Hypothesis 2 is the combination of the motor imagery and embodied experience theories. This hypothesis predicts that left-handers would respond better for left-hand stimuli than for right-hand stimuli and right-handers would respond better for right-hand stimuli than for left-hand stimuli. It also predicts that people with stronger right-hand strength would have better performance than people with weaker right-hand strength for right-hand stimuli and vice versa for left-hand strength. This prediction was supported by the result that extreme right-handers had marginally higher accuracy than both mixed right-handers and extreme left-handers for right-hand stimuli. However, this support is not very strong, because both results were marginally significant.
Hypothesis 3 is a combination of visual-proprioceptive integration and world knowledge theories. This hypothesis predicts that both left-handers and right-handers would respond better for left-hand stimuli than for right-hand stimuli, and there would be no differences between handedness groups either for left-hand stimuli or for right-hand stimuli. As mentioned before, we found that mixed right-handers had higher accuracy for left-hand stimuli than for right-hand stimuli, but this result was compromised by the speed–accuracy trade-off effect. Additionally, we found no between-group differences for left-hand stimuli, which provides weak support for this hypothesis.
Hypothesis 4 is a combination of visual-proprioceptive integration and embodied experience theories. This hypothesis predicts that left-handers would respond better for right-hand stimuli than for left-hand stimuli and that right-handers would respond better for left-hand stimuli than for right-hand stimuli. It also predicts that people with extreme right-hand strength would have worse performance for right-hand stimuli than people with mixed right-hand strength and vice versa for left-hand strength. Support for this hypothesis first comes from the result that mixed right-handers had higher accuracy for left-hand stimuli than for right-hand stimuli. The second result in support of this hypothesis is that mixed left-handers tended to have higher accuracy for right-hand stimuli than for left-hand stimuli. The third piece of support for this hypothesis is that mixed left-handers tended to have higher accuracy than mixed right-handers for right-hand stimuli. Although the evidence for Hypothesis 4 is fairly limited, including some marginal effects, it provides the strongest case across the four hypotheses.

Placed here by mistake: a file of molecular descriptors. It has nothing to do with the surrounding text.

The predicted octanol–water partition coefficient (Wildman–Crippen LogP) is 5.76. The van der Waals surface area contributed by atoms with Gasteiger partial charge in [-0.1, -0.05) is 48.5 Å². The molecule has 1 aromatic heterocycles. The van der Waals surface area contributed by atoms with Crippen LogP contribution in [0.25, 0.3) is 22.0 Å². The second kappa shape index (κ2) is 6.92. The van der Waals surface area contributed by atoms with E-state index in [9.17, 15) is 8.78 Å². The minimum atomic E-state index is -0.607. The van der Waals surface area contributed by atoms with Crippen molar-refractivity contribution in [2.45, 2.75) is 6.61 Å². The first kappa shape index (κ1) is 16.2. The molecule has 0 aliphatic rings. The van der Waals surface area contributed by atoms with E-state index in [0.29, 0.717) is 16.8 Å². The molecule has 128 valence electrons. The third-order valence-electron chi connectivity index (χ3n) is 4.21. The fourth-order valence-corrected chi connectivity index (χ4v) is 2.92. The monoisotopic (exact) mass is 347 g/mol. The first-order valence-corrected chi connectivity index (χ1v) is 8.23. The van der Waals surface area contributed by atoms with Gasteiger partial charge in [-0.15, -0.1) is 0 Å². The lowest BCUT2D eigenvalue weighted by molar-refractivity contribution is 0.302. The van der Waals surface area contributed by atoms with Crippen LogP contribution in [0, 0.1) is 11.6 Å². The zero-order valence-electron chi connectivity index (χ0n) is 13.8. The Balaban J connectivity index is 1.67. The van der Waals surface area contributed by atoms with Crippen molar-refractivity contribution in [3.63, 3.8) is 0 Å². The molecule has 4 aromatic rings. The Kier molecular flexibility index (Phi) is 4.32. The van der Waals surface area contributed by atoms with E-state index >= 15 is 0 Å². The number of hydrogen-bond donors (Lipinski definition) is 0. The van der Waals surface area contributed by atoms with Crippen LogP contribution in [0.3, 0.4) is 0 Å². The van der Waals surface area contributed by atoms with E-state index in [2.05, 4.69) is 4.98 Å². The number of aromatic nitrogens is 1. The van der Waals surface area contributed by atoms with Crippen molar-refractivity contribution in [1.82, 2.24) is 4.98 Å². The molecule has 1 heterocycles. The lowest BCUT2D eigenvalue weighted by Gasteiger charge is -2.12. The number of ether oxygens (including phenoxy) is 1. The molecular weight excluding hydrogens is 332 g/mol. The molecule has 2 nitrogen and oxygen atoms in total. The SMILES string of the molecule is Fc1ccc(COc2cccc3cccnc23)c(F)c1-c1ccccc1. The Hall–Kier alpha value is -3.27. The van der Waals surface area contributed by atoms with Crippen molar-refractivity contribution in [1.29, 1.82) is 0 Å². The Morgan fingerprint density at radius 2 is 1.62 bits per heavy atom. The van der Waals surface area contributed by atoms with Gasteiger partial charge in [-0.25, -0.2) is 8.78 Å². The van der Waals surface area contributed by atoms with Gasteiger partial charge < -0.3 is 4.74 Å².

In the analysis of all the same trials, we found that participants overall had a tendency to respond faster for right-hand stimuli than for left-hand stimuli. A previous study (Zapparoli et al., 2014) also found the right-versus-left reaction time advantage. However, there are a number of differences between their study and the present study. Their study used an HLT; it was conducted only on right-handed people; and the reaction time advantage was only present for the back-of-the-hand view stimuli, not for the palm-view stimuli. First, the robust findings across both right- and left-handers across the two studies indicates that the right-versus-left reaction time advantage might not be influenced by handedness. In addition, the convergence of the back-of-the-hand view in the Zapparoli et al. study and palm view in our study indicates that the advantage might not be influenced by the stimulus view per se. The difference between the egocentric perspective of the HLT and the object-based transformation of the SMT used here might explain why Zapparoli et al. only found this effect in the back-of-the-hand view and not the palm view. However, we did not test the back-of-the-hand view in the present study and so cannot say for certain how these different perspectives might interact.
Within extreme- and mixed-handed groups
Mixed-handed groups and extreme-handed groups showed quite different patterns of results (see Fig. 5), which indicates that each of the handedness strength groups might be supported by different mechanisms, as was discussed in previous studies (Lyle et al., 2008; Lyle & Orsborn, 2011; Propper et al., 2005). Therefore, it is worth discussing the results within each strength group separately to explore the possibility that each strength group recruited different mechanisms to complete the task.